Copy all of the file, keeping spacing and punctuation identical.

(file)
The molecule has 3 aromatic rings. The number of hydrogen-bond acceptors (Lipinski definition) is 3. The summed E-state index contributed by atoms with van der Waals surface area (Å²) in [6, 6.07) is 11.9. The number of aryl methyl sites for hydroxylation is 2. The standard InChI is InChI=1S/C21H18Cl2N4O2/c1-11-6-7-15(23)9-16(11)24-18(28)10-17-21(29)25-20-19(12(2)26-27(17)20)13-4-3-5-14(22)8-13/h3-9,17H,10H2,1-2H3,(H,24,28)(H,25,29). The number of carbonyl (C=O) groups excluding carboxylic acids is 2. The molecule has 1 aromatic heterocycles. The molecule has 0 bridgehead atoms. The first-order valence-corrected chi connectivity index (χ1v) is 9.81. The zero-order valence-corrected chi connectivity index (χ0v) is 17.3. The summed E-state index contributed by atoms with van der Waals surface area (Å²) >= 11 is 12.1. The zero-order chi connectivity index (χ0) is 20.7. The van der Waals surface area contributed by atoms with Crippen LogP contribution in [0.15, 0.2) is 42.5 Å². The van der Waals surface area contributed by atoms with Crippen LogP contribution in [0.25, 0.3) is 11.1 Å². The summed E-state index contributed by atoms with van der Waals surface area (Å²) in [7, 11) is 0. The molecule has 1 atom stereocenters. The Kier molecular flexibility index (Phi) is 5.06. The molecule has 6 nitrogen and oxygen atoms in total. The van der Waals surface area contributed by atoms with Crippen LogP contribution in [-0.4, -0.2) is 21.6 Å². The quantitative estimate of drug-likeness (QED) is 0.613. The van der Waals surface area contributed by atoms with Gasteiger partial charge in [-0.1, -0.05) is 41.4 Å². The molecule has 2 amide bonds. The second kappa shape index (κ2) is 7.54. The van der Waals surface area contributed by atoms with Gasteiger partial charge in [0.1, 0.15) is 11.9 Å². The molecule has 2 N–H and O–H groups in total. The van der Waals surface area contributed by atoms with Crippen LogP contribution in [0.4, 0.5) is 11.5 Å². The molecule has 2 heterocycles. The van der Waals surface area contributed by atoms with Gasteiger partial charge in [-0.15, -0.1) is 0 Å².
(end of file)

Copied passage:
The molecule has 3 aromatic rings. The number of hydrogen-bond acceptors (Lipinski definition) is 3. The summed E-state index contributed by atoms with van der Waals surface area (Å²) in [6, 6.07) is 11.9. The number of aryl methyl sites for hydroxylation is 2. The standard InChI is InChI=1S/C21H18Cl2N4O2/c1-11-6-7-15(23)9-16(11)24-18(28)10-17-21(29)25-20-19(12(2)26-27(17)20)13-4-3-5-14(22)8-13/h3-9,17H,10H2,1-2H3,(H,24,28)(H,25,29). The number of carbonyl (C=O) groups excluding carboxylic acids is 2. The molecule has 1 aromatic heterocycles. The molecule has 0 bridgehead atoms. The first-order valence-corrected chi connectivity index (χ1v) is 9.81. The zero-order valence-corrected chi connectivity index (χ0v) is 17.3. The summed E-state index contributed by atoms with van der Waals surface area (Å²) >= 11 is 12.1. The zero-order chi connectivity index (χ0) is 20.7. The van der Waals surface area contributed by atoms with Crippen LogP contribution in [0.15, 0.2) is 42.5 Å². The van der Waals surface area contributed by atoms with Crippen LogP contribution in [0.25, 0.3) is 11.1 Å². The summed E-state index contributed by atoms with van der Waals surface area (Å²) in [7, 11) is 0. The molecule has 1 atom stereocenters. The Kier molecular flexibility index (Phi) is 5.06. The molecule has 6 nitrogen and oxygen atoms in total. The van der Waals surface area contributed by atoms with Crippen LogP contribution in [-0.4, -0.2) is 21.6 Å². The quantitative estimate of drug-likeness (QED) is 0.613. The van der Waals surface area contributed by atoms with Gasteiger partial charge in [-0.1, -0.05) is 41.4 Å². The molecule has 2 amide bonds. The second kappa shape index (κ2) is 7.54. The van der Waals surface area contributed by atoms with Gasteiger partial charge in [0.1, 0.15) is 11.9 Å². The molecule has 2 N–H and O–H groups in total. The van der Waals surface area contributed by atoms with Crippen LogP contribution in [0.4, 0.5) is 11.5 Å². The molecule has 2 heterocycles. The van der Waals surface area contributed by atoms with Gasteiger partial charge in [-0.15, -0.1) is 0 Å².